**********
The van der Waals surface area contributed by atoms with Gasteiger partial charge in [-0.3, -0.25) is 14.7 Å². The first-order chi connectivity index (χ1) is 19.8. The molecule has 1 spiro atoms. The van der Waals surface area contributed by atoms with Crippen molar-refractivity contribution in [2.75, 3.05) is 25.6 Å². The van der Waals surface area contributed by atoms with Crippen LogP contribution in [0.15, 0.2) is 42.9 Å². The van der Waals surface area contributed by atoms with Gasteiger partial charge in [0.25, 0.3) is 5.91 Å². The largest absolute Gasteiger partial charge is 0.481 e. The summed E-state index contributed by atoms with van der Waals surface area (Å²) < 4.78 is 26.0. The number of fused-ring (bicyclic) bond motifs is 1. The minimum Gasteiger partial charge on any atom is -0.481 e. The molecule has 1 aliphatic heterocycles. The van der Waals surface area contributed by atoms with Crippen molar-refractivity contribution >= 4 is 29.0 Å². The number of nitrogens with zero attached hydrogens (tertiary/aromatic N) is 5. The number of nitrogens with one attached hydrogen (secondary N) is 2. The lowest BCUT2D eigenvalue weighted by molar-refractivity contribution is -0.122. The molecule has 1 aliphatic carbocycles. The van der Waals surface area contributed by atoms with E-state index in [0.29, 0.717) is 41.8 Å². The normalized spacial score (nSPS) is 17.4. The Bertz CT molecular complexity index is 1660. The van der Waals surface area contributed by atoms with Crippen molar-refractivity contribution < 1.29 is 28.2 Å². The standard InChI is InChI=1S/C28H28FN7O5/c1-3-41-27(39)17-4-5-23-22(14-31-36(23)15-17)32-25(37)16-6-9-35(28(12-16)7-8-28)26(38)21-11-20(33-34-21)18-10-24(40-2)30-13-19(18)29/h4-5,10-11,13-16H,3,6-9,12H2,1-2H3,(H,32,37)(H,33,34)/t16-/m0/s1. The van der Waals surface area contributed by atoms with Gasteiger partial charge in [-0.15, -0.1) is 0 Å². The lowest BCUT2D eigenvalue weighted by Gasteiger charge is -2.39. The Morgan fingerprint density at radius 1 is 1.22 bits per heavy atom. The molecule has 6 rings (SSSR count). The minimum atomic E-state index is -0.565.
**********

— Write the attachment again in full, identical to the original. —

The van der Waals surface area contributed by atoms with Gasteiger partial charge in [-0.3, -0.25) is 14.7 Å². The first-order chi connectivity index (χ1) is 19.8. The molecule has 1 spiro atoms. The van der Waals surface area contributed by atoms with Crippen molar-refractivity contribution in [2.75, 3.05) is 25.6 Å². The van der Waals surface area contributed by atoms with Crippen LogP contribution in [0.15, 0.2) is 42.9 Å². The van der Waals surface area contributed by atoms with Gasteiger partial charge in [0.25, 0.3) is 5.91 Å². The largest absolute Gasteiger partial charge is 0.481 e. The summed E-state index contributed by atoms with van der Waals surface area (Å²) < 4.78 is 26.0. The number of fused-ring (bicyclic) bond motifs is 1. The minimum Gasteiger partial charge on any atom is -0.481 e. The molecule has 1 aliphatic heterocycles. The van der Waals surface area contributed by atoms with Crippen molar-refractivity contribution >= 4 is 29.0 Å². The number of nitrogens with zero attached hydrogens (tertiary/aromatic N) is 5. The number of nitrogens with one attached hydrogen (secondary N) is 2. The lowest BCUT2D eigenvalue weighted by molar-refractivity contribution is -0.122. The molecule has 1 aliphatic carbocycles. The van der Waals surface area contributed by atoms with E-state index in [0.29, 0.717) is 41.8 Å². The normalized spacial score (nSPS) is 17.4. The Bertz CT molecular complexity index is 1660. The van der Waals surface area contributed by atoms with Crippen molar-refractivity contribution < 1.29 is 28.2 Å². The standard InChI is InChI=1S/C28H28FN7O5/c1-3-41-27(39)17-4-5-23-22(14-31-36(23)15-17)32-25(37)16-6-9-35(28(12-16)7-8-28)26(38)21-11-20(33-34-21)18-10-24(40-2)30-13-19(18)29/h4-5,10-11,13-16H,3,6-9,12H2,1-2H3,(H,32,37)(H,33,34)/t16-/m0/s1. The van der Waals surface area contributed by atoms with Gasteiger partial charge in [-0.15, -0.1) is 0 Å². The lowest BCUT2D eigenvalue weighted by Gasteiger charge is -2.39. The Morgan fingerprint density at radius 1 is 1.22 bits per heavy atom. The molecule has 6 rings (SSSR count). The minimum atomic E-state index is -0.565.